Transcending XAI Algorithm Boundaries through End-User-Inspired Design

by   Weina Jin, et al.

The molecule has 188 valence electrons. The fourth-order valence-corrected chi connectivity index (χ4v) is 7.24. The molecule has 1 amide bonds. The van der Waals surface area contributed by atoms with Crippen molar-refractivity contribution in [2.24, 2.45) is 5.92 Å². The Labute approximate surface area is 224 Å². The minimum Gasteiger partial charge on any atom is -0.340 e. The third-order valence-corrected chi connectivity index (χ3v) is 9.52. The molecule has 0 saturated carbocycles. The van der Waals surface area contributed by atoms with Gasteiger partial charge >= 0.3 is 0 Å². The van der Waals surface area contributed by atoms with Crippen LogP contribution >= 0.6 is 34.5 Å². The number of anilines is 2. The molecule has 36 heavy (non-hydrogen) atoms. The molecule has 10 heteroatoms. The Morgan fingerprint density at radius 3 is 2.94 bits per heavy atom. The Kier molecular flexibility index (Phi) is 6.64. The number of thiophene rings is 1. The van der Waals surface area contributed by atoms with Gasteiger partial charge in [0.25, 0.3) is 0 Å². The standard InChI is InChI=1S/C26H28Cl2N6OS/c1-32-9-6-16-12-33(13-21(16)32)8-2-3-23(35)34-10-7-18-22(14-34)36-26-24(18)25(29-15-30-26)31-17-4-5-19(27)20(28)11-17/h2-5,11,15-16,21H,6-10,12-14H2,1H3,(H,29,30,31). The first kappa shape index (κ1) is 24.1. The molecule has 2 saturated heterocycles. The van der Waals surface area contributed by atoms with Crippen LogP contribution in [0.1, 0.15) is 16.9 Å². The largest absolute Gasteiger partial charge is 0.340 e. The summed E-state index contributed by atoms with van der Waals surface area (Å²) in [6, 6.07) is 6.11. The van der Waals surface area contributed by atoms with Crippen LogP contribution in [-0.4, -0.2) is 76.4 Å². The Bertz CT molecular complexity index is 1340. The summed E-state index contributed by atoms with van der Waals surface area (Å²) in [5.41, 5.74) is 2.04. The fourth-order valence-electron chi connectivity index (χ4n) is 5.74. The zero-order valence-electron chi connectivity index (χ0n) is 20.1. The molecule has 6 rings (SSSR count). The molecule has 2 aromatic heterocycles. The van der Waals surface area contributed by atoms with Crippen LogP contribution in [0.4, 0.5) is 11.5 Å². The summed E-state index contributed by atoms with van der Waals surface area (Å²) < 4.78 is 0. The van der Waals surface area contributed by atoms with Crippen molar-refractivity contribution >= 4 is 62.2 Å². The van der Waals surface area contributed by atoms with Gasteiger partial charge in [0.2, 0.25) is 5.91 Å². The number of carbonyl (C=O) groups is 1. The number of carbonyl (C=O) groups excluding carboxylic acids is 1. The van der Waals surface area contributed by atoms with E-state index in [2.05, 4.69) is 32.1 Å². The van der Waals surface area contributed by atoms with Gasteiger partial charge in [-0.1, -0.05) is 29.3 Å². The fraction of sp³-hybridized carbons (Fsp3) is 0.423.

The boundaries of existing explainable artificial intelligence (XAI) algorithms are confined to problems grounded in technical users' demand for explainability. This research paradigm disproportionately ignores the larger group of non-technical end users of XAI, who do not have technical knowledge but need explanations in their AI-assisted critical decisions. Lacking explainability-focused functional support for end users may hinder the safe and responsible use of AI in high-stakes domains, such as healthcare, criminal justice, finance, and autonomous driving systems. In this work, we explore how designing XAI tailored to end users' critical tasks inspires the framing of new technical problems. To elicit users' interpretations and requirements for XAI algorithms, we first identify eight explanation forms as the communication tool between AI researchers and end users, such as explaining using features, examples, or rules. Using the explanation forms, we then conduct a user study with 32 layperson participants in the context of achieving different explanation goals (such as verifying AI decisions, and improving user's predicted outcomes) in four critical tasks. Based on the user study findings, we identify and formulate novel XAI technical problems, and propose an evaluation metric verifiability based on users' explanation goal of verifying AI decisions. Our work shows that grounding the technical problem in end users' use of XAI can inspire new research questions. Such end-user-inspired research questions have the potential to promote social good by democratizing AI and ensuring the responsible use of AI in critical domains.


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